Intelligence and the Function of Government
Daniel Baldino and Rhys Crowley (Eds)
Melbourne University Press Academic 2018
Paperback 295pp RRP $49.99
Reviewer: Tim Cook, June 2019
In March 2018, Baldino and Crawley’s compendium was released at a time when espionage as a theme was under intense scrutiny. Just weeks prior, Russian double agent Sergei Skripal and his daughter Yulia were poisoned by Russian intelligence operatives in the UK.
Improbable as it was grotesque, the Skripal affair seemed to hark to an older, more familiar state-centric paradigm. However, this four-part,12-chapter collection leaves the reader under no illusion as to the breadth of the security spectrum now inhabited by intelligence organisations in the modern era. The state is still key of course, but terrorism, organised crime proliferation, and the illicit movement of drugs, weapons and people are as much within the purview of the modern intelligence analyst. Technologies of the 21st century breed 21st century intelligence conundrums. Regarding this - and to start at the end - Part IV examines cyber security, cyber warfare and the role of metadata in the modern intelligence era.
Nevill’s contribution, Cyber Warfare: Threats and Opportunities, cites that between January and June 2016, Australia’s Cyber Emergency Response Team responded to 14,804 serious cyber incidents. Nevill ultimately concludes that the primacy of conventional force, however, means the chief utility of cyber warfare is defensive and lies in countering an opponent’s offensive cyber capabilities. Ellsmore’s Cyber Security analyses this defensive posture. In an internet-of-things future, the opportunities to test society’s “cyber resilience” are multitudinous. Elsmore concludes that collaboration between private and public sector is recognised by practitioners as the key to developing a robust cyber security capability.
It does not take much lateral thinking to recognise that collaboration between government and business in the name of security poses uncomfortable questions that we must become comfortable answering. In Chapter 10, Henschke examines the relationship between proportionality and the collation of metadata by governments, asking simply, “is it worth it?”. Only in the most serious of cases, the author concludes, while stressing the absolute necessity for governments to establish robust limits, frameworks and processes to hedge the risks such measures entail.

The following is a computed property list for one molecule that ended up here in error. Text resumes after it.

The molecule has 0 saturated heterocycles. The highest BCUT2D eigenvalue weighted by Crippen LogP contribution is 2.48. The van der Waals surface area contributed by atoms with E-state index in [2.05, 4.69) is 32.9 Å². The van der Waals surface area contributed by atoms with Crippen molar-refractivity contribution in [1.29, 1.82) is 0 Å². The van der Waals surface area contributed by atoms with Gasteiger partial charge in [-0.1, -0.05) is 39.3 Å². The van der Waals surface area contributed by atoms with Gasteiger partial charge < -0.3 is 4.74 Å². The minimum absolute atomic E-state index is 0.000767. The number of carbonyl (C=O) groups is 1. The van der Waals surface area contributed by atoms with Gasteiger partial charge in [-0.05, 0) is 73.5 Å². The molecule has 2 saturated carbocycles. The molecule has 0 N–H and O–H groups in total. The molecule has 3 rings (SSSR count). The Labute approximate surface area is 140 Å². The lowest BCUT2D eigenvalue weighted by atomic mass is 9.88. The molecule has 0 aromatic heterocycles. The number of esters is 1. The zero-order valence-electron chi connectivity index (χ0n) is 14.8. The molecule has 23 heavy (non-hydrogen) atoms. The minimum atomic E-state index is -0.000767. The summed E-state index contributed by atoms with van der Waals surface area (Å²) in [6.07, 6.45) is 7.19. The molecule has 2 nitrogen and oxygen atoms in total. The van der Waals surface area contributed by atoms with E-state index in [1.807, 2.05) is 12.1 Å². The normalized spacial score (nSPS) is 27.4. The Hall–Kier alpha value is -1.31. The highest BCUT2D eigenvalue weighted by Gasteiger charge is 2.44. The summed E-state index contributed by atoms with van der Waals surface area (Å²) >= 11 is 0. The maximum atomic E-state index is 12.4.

Part III edges into this moral maze through examining the reputational risks of intelligence undertaking, the need to collaborate with unsavoury allies and the circular partnership between developing capability and developing leadership in intelligence organisations. In Secret Friends, Martin and Ungerer argue that globalisation and the atomisation of goods, peoples, ideas and threats has necessitated forging more transactional relationships. They ultimately conclude, however, that the value of intelligence relationships can never exceed the degree to which strategic alignment exists between participating parties.
Naturally, surveillance of the public or collaborating with invidious regimes, persons and organisations comes with risks, not least reputational. Brunatti examines the management of reputation in Chapter 9 through the prism of the Snowden affair. If the public are to accept that some capabilities must necessarily remain secret, Brunatti posits, the intelligence community must maintain trust among the public. Reputational management is therefore a key part of good governance.
As in all organisations, good governance is the result of good leadership. As Wardlaw in his contribution, development and maintenance of leadership in the intelligence community requires constant evolution if intelligence efforts are to match the challenges posed by the modern era. This is less an exploration of leadership as a concept, but rather how it can be practicably developed institutionally and employed to drive institutional and personal capability.